I’m not telling you these things to scare you or frighten you away from visiting, because this was just my personal experience. I reacted completely opposite to how I thought I would, and even though everything you see is a cruel reality of what happened. It can’t be missed and must be explored to help remind new generations about humanity and how to live your lives for the right and true reasons. Not to fight and harm one and another, but to embrace, care for and bring up those around you.
Top Tips For Your Visit To Auschwitz:
– Pre book your tickets online if you don’t want to be disappointed when you arrive, English tours sell out fast!
– Try to visit in the early morning, it’s not as crowed. If you visit in the afternoon you may have to fight against the 3pm crowds.
– If you don’t know much about the sights or want to know more DEFIENTLY book a guided tour! They are wonderful and take you to all the right places. I am not a tour person, but I actually really enjoyed being an ant for the day and following along learning more about it all.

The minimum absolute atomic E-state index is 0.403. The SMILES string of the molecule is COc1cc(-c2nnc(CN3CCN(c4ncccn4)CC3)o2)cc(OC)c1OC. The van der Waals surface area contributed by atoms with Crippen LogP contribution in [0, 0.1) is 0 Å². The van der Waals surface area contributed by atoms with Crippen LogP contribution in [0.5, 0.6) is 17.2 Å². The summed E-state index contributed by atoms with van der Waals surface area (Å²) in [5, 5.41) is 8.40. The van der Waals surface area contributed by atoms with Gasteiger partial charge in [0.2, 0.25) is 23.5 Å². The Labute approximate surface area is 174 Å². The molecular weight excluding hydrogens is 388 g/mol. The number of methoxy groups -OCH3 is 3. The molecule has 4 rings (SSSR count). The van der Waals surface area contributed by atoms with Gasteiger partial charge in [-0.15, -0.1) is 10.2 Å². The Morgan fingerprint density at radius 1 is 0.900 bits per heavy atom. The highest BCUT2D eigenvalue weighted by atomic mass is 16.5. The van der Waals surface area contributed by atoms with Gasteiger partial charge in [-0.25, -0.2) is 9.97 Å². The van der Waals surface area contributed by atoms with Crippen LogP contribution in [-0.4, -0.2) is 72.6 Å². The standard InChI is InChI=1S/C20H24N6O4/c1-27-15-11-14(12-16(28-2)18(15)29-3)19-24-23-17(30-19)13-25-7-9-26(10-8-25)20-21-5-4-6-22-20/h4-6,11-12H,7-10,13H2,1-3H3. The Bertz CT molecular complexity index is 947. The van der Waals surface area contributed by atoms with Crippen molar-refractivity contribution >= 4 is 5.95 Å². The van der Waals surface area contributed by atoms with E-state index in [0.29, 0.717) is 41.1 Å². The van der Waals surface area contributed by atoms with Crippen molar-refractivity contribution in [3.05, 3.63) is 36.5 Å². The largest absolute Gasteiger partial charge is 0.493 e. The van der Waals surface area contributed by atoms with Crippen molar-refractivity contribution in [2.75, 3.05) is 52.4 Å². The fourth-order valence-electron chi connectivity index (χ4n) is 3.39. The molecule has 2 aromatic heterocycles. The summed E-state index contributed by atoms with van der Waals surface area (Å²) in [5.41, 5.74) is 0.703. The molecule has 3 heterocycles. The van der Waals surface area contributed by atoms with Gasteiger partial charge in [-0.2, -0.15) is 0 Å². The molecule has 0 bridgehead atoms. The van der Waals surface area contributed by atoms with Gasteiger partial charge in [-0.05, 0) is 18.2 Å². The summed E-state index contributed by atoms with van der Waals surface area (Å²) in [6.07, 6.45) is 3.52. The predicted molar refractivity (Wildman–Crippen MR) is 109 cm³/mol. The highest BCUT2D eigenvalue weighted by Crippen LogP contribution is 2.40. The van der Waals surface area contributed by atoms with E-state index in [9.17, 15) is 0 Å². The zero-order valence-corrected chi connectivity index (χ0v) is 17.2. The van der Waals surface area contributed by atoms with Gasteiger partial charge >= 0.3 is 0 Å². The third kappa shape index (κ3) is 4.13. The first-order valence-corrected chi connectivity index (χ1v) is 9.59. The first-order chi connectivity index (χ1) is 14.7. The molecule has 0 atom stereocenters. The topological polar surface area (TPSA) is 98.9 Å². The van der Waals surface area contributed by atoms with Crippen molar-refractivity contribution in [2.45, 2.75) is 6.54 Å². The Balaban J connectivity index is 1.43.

– Don’t bring a thing accept a small purse/handbag or camera bag. You will have to pay, wait for it…3 whole pol to store you bag! If your bag is not smaller than apiece of A4 paper (that’s actually how they measure the size of your bags) then it has to be kept in the baggage room.
– No strollers are allowed and you can take photos everywhere except for the room which is filled with human hair (you wouldn’t want to photograph it anyway, it’s too sad).
Have you visited Auschwitz before? How did you feel about the whole experience? Please Comment Below!